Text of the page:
[MUD-Dev] Re: Bruce Sterling on Virtual Community goals
Jon A. Lambert
jlsysinc at ix.netcom.com
Wed Oct 21 00:38:05 New Zealand Daylight Time 1998
On 20 Oct 98, Jon Leonard wrote:
> On Tue, Oct 20, 1998 at 11:58:27AM +0200, Niklas Elmqvist wrote:
> > On Mon, 19 Oct 1998, Jon Leonard wrote:
> > > That said, I think some sort of byte-code machine makes a lot of sense
> > > as an option. Which buzzwords do we want to start with?
> > Umm, do I get to pick? :)
> If no one else has an opinion, yup. :-)
> > Efficient and garbage collected are two, and
> > threaded should not be too hard to tack on... And a stack-based VM like
> > the JVM sounds pretty good.
> I asked because I don't think it's obvious. My current interpreter is
> neither threaded nor stack-based. (It isn't efficient, either, but let's
> ignore that.)
> The issues for these buzzwords as I see them:
> Efficient: May make the VM harder to understand.
Nod. I'm for completely ignoring optimization until last. It gets
in the way of simplicity and design flexibility. Let's compromise
and put in run-time profiling that can be switch-operated in or out.
When you get to optimizing, you'll know exactly what, where, how and
> Garbage collected: Some languages prefer the malloc/free model, and some
> run with static allocations. These don't benefit from a garbage
> collector (but would benefit from resource tracking: At end of
> thread, collect any malloced but unfreed space, etc.), and would
> pay a performance penalty if it were enabled. Similarly, type
> taging for tracing pointers or some replacement technique is
> required. (And anything better than reference counting can be
> fairly hard to follow.)
Don't know. If all variables are stack-based or local, GC doesn't
matter much. Variable lifetime and scoping need to be defined.
> Threaded: If we want the VM itself to be multithreaded, then we need
> locking for various parts of the VM. There's a real performance
> cost there. I'd like at least a compile time option to turn it
> off for uniprocessor machines.
Aye. A optional feature switch is a good idea.
> Being able to run multiple threads of the bytecode is a must.
> This can be implemented using something like cooperative multitasking,
> or even just forcing each bytecode operation to complete before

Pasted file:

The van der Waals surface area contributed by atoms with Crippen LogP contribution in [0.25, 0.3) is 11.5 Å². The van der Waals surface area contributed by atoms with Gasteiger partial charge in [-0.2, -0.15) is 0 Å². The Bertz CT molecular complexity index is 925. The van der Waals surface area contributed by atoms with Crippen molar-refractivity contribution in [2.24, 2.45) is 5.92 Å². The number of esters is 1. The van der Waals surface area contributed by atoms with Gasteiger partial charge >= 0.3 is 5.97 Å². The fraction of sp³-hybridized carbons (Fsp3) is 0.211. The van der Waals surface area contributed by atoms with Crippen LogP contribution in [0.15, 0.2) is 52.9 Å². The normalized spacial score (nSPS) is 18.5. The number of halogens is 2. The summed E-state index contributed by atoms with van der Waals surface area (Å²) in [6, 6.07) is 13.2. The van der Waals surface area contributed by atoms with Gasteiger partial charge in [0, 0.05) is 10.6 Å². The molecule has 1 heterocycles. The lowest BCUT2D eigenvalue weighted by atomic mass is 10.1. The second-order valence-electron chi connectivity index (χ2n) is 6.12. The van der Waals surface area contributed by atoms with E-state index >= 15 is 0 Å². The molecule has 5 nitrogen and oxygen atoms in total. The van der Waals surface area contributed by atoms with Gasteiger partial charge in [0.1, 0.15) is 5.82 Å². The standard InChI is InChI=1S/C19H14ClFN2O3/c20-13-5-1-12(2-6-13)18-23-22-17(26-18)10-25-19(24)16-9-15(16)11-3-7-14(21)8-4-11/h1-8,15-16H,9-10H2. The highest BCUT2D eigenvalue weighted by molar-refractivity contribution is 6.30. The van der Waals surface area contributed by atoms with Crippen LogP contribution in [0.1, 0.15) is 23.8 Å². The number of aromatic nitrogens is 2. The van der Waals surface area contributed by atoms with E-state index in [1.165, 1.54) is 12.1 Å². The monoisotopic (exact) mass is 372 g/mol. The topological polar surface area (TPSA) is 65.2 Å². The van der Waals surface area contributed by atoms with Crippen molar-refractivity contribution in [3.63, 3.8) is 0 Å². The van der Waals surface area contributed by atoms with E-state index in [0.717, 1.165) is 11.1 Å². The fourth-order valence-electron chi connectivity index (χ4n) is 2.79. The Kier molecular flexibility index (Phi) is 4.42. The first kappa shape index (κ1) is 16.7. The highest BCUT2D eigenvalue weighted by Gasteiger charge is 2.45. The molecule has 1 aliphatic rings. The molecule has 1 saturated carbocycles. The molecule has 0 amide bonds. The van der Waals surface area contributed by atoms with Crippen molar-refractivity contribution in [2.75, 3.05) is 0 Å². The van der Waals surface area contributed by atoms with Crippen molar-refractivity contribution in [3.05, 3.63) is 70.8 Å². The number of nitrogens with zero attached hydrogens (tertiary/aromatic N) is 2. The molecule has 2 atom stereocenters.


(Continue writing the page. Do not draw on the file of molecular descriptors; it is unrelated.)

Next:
> doing something else (interrupt, other thread, etc.).
I mentioned some issues in an earlier post.
> Stack-based: This does pointless, inefficient things to continuation-passing
> languages. It also doesn't map well into superscalar hardware, but
> I don't forsee doing custom hardware for the bytecode.
Once again, defer optimization... stack-based can be both simple and
contain potentially wasteful repetitive operations. But once you
have a working machine lazy evaluation and other optimizaions can be
explored in depth.
> > Or you could implement this in C++, and you'd be doing some things a
> > little different. I'm not about to start a religious language war here
> > (hopefully), but I think the O-O nature of C++ lends itself perfectly to
> > an object-oriented environment such as a MUD. When I did my first server
> > effort in C, I found myself writing object-oriented C code most of the
> > time :)
> (Normally I'd just not comment on language issues, but in this case we do
> need to pick an implementation language. Our esteemed list owner may have
> to tell us if we get too far off topic.)
My guess is there are two camps, C and C++. Noone has suggested
anything else. I prefer C++, but would be willing to do C without
the tricks and shorcuts that would make a C++/Java co-version
implementation very difficult to maintain.
> I think some C++ charateristics are incompatable with what we want to do:
> 1) The C++ object model is unique to C++, and using C++ objects from another
> language requires writing wrappers that use C bindings. C++ naming
> conventions aren't even consistent between compilers, and prevent
> other languages calling objects directly.
> If we're going to have C bindings for things, (necessary for
> supporting in-game languages like Perl, Python, TCL, etc.) then
> I don't see the point in building separate C++ interfaces.
I thing C call bindings are probably necessary for it to be a
bonafide plugin to any existing project..
> A proposed basic module interface:
> With the exception of a bootstrap module, all modules can be loaded with
This would be a native code module?
> > GNU Mud anyone?
> Naming it GNU Mud is at least misleading if it's not GPL'd, and as much
> as I like the Gnu Public License, it doesn't fit this project.
No GNU please. Something else...
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